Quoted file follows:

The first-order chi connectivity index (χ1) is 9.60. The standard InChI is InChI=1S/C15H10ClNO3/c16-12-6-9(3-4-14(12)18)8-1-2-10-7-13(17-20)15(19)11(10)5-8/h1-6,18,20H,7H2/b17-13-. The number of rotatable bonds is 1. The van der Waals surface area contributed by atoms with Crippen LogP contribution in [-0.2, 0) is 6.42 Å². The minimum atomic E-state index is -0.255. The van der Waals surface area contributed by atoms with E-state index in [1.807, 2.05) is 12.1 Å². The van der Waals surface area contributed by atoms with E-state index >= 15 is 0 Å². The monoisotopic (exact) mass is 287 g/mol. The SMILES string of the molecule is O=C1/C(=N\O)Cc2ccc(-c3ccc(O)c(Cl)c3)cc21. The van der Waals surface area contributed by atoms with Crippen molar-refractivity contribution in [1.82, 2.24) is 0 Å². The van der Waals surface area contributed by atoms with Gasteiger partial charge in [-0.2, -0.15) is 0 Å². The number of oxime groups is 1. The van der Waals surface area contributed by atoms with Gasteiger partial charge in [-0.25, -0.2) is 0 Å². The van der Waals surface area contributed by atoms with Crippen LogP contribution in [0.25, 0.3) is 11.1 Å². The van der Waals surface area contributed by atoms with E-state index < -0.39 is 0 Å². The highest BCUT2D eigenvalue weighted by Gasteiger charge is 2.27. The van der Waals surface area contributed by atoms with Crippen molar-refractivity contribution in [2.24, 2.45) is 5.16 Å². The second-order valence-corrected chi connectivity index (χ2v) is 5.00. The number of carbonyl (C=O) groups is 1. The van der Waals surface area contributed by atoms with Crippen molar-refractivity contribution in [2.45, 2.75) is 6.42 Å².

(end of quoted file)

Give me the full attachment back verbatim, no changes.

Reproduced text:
The first-order chi connectivity index (χ1) is 9.60. The standard InChI is InChI=1S/C15H10ClNO3/c16-12-6-9(3-4-14(12)18)8-1-2-10-7-13(17-20)15(19)11(10)5-8/h1-6,18,20H,7H2/b17-13-. The number of rotatable bonds is 1. The van der Waals surface area contributed by atoms with Crippen LogP contribution in [-0.2, 0) is 6.42 Å². The minimum atomic E-state index is -0.255. The van der Waals surface area contributed by atoms with E-state index in [1.807, 2.05) is 12.1 Å². The van der Waals surface area contributed by atoms with E-state index >= 15 is 0 Å². The monoisotopic (exact) mass is 287 g/mol. The SMILES string of the molecule is O=C1/C(=N\O)Cc2ccc(-c3ccc(O)c(Cl)c3)cc21. The van der Waals surface area contributed by atoms with Crippen molar-refractivity contribution in [1.82, 2.24) is 0 Å². The van der Waals surface area contributed by atoms with Gasteiger partial charge in [-0.2, -0.15) is 0 Å². The number of oxime groups is 1. The van der Waals surface area contributed by atoms with Gasteiger partial charge in [-0.25, -0.2) is 0 Å². The van der Waals surface area contributed by atoms with Crippen LogP contribution in [0.25, 0.3) is 11.1 Å². The van der Waals surface area contributed by atoms with E-state index < -0.39 is 0 Å². The highest BCUT2D eigenvalue weighted by Gasteiger charge is 2.27. The van der Waals surface area contributed by atoms with Crippen molar-refractivity contribution in [2.24, 2.45) is 5.16 Å². The second-order valence-corrected chi connectivity index (χ2v) is 5.00. The number of carbonyl (C=O) groups is 1. The van der Waals surface area contributed by atoms with Crippen molar-refractivity contribution in [2.45, 2.75) is 6.42 Å².